In addition, the time to first fracture was shorter in the upfront group than in the delayed group (24.7 vs 34.4 months). However, the authors add that these results should be interpreted cautiously because the study was not adequately powered to detect a difference in fracture rates.

Long-term use of letrozole and zoledronic acid was generally well tolerated, the authors add. They note that there were no confirmed cases of osteonecrosis of the jaw (a known adverse effect of zoledronic acid), and only 1% of patients experienced study-related renal impairment.

Commonly Used in Clinical Practice

Although zoledronic acid is not approved to prevent bone loss in women with breast cancer, this and other bisphosphonates are commonly used in this way in clinical practice, and indeed are recommended for such use in both European and American guidelines, Rob Coleman MB, BS, MD, from the Weston Park Hospital, Sheffield, United Kingdom, told Medscape Medical News.

However, the approach tested in these studies — upfront in all women taking an AI — is a new use of zoledronic acid.

Dr. Coleman explained that in routine clinical practice, his team's approach is to stratify patients according to their risk for fracture.

In the Z-FAST study, about a quarter of women in the delayed group were given zoledronic acid during the course of the study. In clinical practice, about a third of women taking AIs develop problems, Dr. Brufsky said.

Medscape Medical News asked Dr. Coleman whether a large proportion of the women in the upfront group, who might never have developed a bone problem, were taking zoledronic acid unnecessarily, and whether upfront treatment with zoledronic acid is really the best strategy for the patient.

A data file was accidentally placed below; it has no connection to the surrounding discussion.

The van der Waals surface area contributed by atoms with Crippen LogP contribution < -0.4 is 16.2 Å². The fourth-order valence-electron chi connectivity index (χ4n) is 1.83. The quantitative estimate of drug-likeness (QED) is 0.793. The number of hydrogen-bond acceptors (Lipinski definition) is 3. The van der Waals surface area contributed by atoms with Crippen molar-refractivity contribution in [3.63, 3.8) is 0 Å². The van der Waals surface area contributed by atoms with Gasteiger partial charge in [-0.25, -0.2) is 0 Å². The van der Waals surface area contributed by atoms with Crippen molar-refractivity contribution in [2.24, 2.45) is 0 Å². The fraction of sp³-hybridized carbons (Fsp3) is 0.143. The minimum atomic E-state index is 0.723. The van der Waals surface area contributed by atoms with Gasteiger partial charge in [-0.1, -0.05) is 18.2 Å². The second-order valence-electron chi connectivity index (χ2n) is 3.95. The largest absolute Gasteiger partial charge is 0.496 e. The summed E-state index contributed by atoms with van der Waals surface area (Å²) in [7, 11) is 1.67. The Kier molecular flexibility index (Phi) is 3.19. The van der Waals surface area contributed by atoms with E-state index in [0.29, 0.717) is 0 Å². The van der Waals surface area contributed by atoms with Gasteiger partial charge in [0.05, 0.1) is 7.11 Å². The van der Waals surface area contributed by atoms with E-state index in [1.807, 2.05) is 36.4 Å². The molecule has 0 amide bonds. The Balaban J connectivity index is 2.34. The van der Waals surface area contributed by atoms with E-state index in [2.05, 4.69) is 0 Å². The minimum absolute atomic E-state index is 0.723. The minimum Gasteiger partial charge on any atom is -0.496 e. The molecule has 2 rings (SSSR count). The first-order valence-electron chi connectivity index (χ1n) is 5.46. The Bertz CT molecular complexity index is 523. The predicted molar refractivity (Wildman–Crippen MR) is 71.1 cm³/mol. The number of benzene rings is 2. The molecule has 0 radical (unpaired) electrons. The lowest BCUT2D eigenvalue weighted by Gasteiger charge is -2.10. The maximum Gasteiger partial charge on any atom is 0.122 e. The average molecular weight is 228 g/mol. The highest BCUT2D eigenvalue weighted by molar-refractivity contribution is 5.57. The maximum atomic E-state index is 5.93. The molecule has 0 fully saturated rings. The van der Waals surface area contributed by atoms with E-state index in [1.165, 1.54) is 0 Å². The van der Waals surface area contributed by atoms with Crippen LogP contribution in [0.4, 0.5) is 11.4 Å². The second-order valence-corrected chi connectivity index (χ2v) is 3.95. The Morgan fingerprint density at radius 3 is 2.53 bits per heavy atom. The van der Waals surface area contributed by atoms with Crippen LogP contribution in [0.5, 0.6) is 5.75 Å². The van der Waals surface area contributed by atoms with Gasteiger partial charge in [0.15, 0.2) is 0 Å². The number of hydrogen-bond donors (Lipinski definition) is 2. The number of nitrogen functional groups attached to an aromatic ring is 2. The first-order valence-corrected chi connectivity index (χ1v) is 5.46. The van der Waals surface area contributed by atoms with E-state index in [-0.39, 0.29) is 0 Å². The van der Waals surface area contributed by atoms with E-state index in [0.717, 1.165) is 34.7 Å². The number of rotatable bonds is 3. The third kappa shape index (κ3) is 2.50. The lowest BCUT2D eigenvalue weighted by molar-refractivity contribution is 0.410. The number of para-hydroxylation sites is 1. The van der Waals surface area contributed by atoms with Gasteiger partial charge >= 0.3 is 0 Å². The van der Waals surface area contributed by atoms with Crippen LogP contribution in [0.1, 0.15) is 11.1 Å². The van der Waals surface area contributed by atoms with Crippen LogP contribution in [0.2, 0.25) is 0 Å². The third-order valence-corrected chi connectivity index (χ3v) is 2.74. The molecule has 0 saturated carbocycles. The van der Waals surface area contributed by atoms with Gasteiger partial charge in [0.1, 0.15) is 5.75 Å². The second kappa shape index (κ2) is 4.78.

His answer: "That depends on whether you believe the AZURE findings in postmenopausal women."

The AZURE study, which was headed by Dr. Coleman, found overall no effect of zoledronic acid on breast cancer, but in a large subgroup of postmenopausal women with breast cancer, there was a significant effect on both recurrence and survival.

In a recent update of these results, Dr. Coleman reported that in this subgroup of postmenopausal women, zoledronic acid reduced both the risk for relapse and the risk of dying by about 25%. In particular, there was a marked reduction in the risk for metastases to extraskeletal sites, he noted.

The finding of a reduction in distant relapses in the Z-FAST study highlighted by Dr. Brufsky ties in with this finding from the AZURE study and from several other studies, which have suggested that bisphosphonates have an effect on breast cancer and on bones.

Dr. Brufsky told Medscape Medical News that he is swayed by the accumulating evidence that zoledronic acid does have an effect on breast cancer, and that this extra effect gives a boost to support its use in postmenopausal women taking AIs.

So far the breast cancer community seems split on this issue, with some experts proclaiming that they already use bisphosphonates for this effect in clinical practice, and others cautioning that such a use is not supported by sufficient evidence and urging clinicians to wait for further results. A heated debate on this subject arose last year after the presentation of the AZURE results at the San Antonio Breast Cancer Symposium; more on the subject is expected when this year's symposium is held next month.

The Z-FAST study was funded by Novartis. Dr. Brufsky has disclosed no relevant financial relationships, but 5 of his coauthors own stock in Novartis, 1 has served on the advisory board and received research funding from Novartis, an 1 reports consulting for and receiving honoraria from Pfzier and Amgen. Dr. Coleman reports consulting for and being on the speakers bureau for Novartis and Amgen.

Cancer. Published online October 10, 2011. Abstract